17. Effects of the oxygen fraction and substrate bias power on the electrical and optical properties of silicon oxide films by plasma enhanced chemical vapour deposition using TMOS/O2 gas

    International Nuclear Information System (INIS)

    Bang, S B; Chung, T H; Kim, Y; Kang, M S; Kim, J K

    2004-01-01

    Thin oxide films are deposited from tetramethoxysilane in an inductively coupled oxygen glow discharge supplied with radio frequency power. The chemical bonding states of deposited films are analysed by Fourier transform infrared spectroscopy. The deposition rate and optical properties are determined from spectroscopic ellipsometry. Capacitance-voltage measurements are performed in MOS capacitors to obtain the electrical properties of the deposited films. With these tools, the effects of the substrate bias power and the oxygen mole fraction in the gas on the properties of the film are investigated. The refractive index first decreases with an increase in the oxygen mole fraction, and then increases again, showing a behaviour opposite to that of the deposition rate. The deposition rate increases with increasing substrate bias power and then saturates, while the refractive index increases slightly with an increase in the substrate bias power. The fixed oxide charge density decreases with increasing oxygen fraction and with increasing substrate bias power, while the interface trap density increases with increasing oxygen fraction and with increasing substrate bias power

  18. Continuous, highly flexible, and transparent graphene films by chemical vapor deposition for organic photovoltaics.

    Science.gov (United States)

    Gomez De Arco, Lewis; Zhang, Yi; Schlenker, Cody W; Ryu, Koungmin; Thompson, Mark E; Zhou, Chongwu

    2010-05-25

    We report the implementation of continuous, highly flexible, and transparent graphene films obtained by chemical vapor deposition (CVD) as transparent conductive electrodes (TCE) in organic photovoltaic cells. Graphene films were synthesized by CVD, transferred to transparent substrates, and evaluated in organic solar cell heterojunctions (TCE/poly-3,4-ethylenedioxythiophene:poly styrenesulfonate (PEDOT:PSS)/copper phthalocyanine/fullerene/bathocuproine/aluminum). Key to our success is the continuous nature of the CVD graphene films, which led to minimal surface roughness ( approximately 0.9 nm) and offered sheet resistance down to 230 Omega/sq (at 72% transparency), much lower than stacked graphene flakes at similar transparency. In addition, solar cells with CVD graphene and indium tin oxide (ITO) electrodes were fabricated side-by-side on flexible polyethylene terephthalate (PET) substrates and were confirmed to offer comparable performance, with power conversion efficiencies (eta) of 1.18 and 1.27%, respectively. Furthermore, CVD graphene solar cells demonstrated outstanding capability to operate under bending conditions up to 138 degrees , whereas the ITO-based devices displayed cracks and irreversible failure under bending of 60 degrees . Our work indicates the great potential of CVD graphene films for flexible photovoltaic applications.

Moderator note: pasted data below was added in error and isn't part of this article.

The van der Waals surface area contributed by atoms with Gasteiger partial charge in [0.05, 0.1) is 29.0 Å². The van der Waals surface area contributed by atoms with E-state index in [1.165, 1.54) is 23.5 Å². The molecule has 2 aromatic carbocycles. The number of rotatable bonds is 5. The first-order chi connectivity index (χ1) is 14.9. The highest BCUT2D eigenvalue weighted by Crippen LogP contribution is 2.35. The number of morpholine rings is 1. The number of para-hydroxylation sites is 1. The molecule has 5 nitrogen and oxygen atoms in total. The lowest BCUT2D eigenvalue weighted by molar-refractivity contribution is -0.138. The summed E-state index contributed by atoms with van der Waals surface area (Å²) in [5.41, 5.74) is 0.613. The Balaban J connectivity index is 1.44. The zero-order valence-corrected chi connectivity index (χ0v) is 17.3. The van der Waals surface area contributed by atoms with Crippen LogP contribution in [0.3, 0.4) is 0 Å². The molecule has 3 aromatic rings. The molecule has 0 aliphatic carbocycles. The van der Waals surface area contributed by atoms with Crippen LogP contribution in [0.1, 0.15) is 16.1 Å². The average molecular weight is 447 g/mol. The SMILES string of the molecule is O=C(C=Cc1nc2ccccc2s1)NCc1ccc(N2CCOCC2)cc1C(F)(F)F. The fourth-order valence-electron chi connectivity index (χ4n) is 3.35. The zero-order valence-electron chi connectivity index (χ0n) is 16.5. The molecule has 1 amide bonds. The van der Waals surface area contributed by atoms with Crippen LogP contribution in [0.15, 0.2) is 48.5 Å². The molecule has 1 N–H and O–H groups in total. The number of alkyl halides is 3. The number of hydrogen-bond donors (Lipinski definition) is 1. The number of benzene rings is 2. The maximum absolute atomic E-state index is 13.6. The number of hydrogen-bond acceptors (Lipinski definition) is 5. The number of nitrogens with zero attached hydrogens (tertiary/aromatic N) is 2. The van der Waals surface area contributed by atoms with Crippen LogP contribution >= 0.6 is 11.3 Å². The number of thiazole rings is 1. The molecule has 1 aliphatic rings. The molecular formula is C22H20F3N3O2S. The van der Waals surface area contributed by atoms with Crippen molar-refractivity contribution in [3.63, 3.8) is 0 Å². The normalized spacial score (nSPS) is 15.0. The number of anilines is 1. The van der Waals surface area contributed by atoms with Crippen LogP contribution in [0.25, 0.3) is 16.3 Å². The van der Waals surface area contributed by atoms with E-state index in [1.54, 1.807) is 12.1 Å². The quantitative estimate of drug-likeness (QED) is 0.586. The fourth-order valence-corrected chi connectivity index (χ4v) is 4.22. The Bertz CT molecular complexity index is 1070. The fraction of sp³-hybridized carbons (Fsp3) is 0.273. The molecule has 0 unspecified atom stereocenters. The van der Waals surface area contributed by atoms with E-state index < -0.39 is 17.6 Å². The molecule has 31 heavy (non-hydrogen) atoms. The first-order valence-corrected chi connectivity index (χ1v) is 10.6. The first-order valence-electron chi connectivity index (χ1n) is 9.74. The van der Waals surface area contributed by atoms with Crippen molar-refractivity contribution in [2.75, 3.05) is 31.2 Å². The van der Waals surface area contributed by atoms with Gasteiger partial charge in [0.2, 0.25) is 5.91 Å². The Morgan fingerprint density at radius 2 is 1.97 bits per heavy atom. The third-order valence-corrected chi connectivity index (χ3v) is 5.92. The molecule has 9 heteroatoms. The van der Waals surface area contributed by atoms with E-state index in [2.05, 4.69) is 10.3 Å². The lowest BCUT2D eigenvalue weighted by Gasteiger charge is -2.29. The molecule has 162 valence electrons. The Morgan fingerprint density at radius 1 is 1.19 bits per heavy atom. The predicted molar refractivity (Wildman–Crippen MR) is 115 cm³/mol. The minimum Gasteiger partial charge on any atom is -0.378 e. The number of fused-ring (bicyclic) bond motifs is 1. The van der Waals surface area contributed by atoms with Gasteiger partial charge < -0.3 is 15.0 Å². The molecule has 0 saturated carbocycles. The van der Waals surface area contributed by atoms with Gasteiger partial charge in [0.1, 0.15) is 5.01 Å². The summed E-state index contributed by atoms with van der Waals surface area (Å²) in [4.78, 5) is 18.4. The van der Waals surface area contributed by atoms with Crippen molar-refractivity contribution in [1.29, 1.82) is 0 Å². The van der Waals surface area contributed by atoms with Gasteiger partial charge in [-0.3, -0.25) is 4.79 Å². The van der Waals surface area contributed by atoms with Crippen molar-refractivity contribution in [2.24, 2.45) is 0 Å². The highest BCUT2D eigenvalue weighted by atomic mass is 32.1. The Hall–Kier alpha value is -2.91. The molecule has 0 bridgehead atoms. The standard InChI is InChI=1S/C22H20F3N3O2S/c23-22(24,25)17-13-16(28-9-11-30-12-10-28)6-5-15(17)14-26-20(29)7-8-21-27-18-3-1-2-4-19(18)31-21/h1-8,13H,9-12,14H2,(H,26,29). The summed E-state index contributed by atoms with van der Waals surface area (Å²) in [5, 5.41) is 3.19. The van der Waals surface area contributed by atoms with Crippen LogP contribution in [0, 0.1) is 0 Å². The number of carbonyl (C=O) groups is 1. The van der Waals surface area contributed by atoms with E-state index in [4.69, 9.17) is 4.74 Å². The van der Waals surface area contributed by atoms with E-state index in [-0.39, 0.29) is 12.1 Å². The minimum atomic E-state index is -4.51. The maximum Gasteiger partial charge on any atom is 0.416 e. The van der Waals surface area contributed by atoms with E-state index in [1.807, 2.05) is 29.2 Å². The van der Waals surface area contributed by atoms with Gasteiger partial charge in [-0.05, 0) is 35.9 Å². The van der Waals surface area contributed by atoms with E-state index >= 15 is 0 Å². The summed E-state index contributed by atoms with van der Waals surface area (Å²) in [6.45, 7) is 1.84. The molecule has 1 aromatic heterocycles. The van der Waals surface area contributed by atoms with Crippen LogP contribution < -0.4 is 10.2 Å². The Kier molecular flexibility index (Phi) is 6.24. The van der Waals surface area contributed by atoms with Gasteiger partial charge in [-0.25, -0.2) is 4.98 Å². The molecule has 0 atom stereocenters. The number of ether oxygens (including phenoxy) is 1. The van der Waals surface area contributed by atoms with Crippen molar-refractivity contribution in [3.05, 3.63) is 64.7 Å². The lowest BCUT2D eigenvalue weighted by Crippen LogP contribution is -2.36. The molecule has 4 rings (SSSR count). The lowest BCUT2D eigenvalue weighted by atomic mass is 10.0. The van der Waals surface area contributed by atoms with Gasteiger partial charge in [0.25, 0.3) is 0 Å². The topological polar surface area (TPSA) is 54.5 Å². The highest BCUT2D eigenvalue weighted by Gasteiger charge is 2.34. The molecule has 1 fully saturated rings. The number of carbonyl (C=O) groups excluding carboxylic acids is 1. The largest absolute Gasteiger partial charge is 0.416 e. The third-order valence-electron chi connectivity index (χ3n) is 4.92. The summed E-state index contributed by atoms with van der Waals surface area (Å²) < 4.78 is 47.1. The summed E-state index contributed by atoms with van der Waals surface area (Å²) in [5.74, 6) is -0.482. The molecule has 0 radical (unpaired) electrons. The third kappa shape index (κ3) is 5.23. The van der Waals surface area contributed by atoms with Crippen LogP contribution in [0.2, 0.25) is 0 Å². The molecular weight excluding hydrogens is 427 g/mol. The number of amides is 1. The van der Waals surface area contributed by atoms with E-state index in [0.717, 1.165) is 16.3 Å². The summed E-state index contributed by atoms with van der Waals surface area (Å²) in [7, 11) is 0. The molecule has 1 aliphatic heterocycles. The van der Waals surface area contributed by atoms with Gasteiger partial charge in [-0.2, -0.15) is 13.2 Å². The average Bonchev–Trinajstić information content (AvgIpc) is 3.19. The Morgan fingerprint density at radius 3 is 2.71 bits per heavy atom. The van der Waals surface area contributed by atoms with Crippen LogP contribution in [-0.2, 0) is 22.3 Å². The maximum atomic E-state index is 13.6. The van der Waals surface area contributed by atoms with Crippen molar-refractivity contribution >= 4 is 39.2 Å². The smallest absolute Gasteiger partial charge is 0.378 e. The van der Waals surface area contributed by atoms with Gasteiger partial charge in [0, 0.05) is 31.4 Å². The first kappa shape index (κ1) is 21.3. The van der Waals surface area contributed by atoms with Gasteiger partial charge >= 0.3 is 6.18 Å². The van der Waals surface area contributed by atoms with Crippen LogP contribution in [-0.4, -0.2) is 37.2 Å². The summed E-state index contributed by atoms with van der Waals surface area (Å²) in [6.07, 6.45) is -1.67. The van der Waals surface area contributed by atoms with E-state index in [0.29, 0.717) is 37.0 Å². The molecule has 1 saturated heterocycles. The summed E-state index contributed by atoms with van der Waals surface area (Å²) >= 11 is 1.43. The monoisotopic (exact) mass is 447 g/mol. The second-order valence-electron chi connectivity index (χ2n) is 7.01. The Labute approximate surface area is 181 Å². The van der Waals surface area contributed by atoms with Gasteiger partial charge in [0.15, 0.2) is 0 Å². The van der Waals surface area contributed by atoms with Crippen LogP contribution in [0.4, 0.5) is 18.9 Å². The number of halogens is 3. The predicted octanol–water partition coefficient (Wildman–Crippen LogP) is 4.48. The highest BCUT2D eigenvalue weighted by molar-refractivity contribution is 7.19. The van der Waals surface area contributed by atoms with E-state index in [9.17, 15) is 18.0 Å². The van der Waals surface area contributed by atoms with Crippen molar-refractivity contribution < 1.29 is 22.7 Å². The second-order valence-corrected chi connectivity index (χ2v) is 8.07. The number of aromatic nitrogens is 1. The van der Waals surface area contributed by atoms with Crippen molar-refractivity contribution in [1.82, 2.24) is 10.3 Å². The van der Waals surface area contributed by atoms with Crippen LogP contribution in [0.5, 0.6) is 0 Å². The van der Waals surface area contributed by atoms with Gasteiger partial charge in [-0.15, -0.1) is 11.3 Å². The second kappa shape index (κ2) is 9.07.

19. Hot-wire chemical vapor synthesis for a variety of nano-materials with novel applications

    International Nuclear Information System (INIS)

    Dillon, A.C.; Mahan, A.H.; Deshpande, R.; Alleman, J.L.; Blackburn, J.L.; Parillia, P.A.; Heben, M.J.; Engtrakul, C.; Gilbert, K.E.H.; Jones, K.M.; To, R.; Lee, S-H.; Lehman, J.H.

    2006-01-01

    Hot-wire chemical vapor deposition (HWCVD) has been demonstrated as a simple economically scalable technique for the synthesis of a variety of nano-materials in an environmentally friendly manner. For example we have employed HWCVD for the continuous production of both carbon single- and multi-wall nanotubes (SWNTs and MWNTs). Unanticipated hydrogen storage on HWCVD-generated MWNTs has led insight into the adsorption mechanism of hydrogen on metal/carbon composites at near ambient temperatures that could be useful for developing a vehicular hydrogen storage system. Recent efforts have been focused on growing MWNT arrays on thin nickel films with a simple HWCVD process. New data suggests that these MWNT arrays could replace the gold black coatings currently used in pyroelectric detectors to accurately measure laser power. Finally, we have very recently employed HWCVD for the production of crystalline molybdenum and tungsten oxide nanotubes and nanorods. These metal oxide nanorods and nanotubes could have applications in catalysis, batteries and electrochromic windows or as gas sensors. A summary of the techniques for growing these novel materials and their various potential applications is provided

  20. Advances in silicon carbide Chemical Vapor Deposition (CVD) for semiconductor device fabrication

    Science.gov (United States)

    Powell, J. Anthony; Petit, Jeremy B.; Matus, Lawrence G.

    1991-01-01